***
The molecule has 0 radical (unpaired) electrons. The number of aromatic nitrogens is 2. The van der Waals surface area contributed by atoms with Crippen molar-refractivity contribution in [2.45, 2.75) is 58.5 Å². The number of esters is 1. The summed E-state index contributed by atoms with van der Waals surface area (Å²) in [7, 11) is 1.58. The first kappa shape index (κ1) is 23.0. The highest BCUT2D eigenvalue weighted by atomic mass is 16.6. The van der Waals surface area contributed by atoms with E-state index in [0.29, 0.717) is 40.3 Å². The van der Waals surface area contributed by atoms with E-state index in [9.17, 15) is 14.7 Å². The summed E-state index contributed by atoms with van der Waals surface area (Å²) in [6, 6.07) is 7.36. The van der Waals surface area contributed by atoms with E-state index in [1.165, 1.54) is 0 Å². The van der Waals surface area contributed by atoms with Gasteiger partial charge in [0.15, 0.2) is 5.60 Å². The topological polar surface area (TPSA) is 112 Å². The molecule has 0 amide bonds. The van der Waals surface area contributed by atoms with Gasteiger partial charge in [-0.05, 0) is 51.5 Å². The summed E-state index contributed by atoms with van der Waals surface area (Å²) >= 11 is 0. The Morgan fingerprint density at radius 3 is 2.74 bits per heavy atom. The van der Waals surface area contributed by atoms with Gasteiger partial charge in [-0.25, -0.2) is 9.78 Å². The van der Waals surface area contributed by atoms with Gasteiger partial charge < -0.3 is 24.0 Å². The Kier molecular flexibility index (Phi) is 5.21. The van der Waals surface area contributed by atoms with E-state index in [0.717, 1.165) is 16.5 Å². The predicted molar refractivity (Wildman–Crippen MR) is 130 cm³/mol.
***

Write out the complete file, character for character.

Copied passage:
The molecule has 0 radical (unpaired) electrons. The number of aromatic nitrogens is 2. The van der Waals surface area contributed by atoms with Crippen molar-refractivity contribution in [2.45, 2.75) is 58.5 Å². The number of esters is 1. The summed E-state index contributed by atoms with van der Waals surface area (Å²) in [7, 11) is 1.58. The first kappa shape index (κ1) is 23.0. The highest BCUT2D eigenvalue weighted by atomic mass is 16.6. The van der Waals surface area contributed by atoms with E-state index in [0.29, 0.717) is 40.3 Å². The van der Waals surface area contributed by atoms with E-state index in [9.17, 15) is 14.7 Å². The summed E-state index contributed by atoms with van der Waals surface area (Å²) in [6, 6.07) is 7.36. The van der Waals surface area contributed by atoms with E-state index in [1.165, 1.54) is 0 Å². The van der Waals surface area contributed by atoms with Gasteiger partial charge in [0.15, 0.2) is 5.60 Å². The topological polar surface area (TPSA) is 112 Å². The molecule has 0 amide bonds. The van der Waals surface area contributed by atoms with Gasteiger partial charge in [-0.05, 0) is 51.5 Å². The summed E-state index contributed by atoms with van der Waals surface area (Å²) >= 11 is 0. The Morgan fingerprint density at radius 3 is 2.74 bits per heavy atom. The van der Waals surface area contributed by atoms with Gasteiger partial charge in [-0.25, -0.2) is 9.78 Å². The van der Waals surface area contributed by atoms with Gasteiger partial charge < -0.3 is 24.0 Å². The Kier molecular flexibility index (Phi) is 5.21. The van der Waals surface area contributed by atoms with E-state index in [0.717, 1.165) is 16.5 Å². The predicted molar refractivity (Wildman–Crippen MR) is 130 cm³/mol.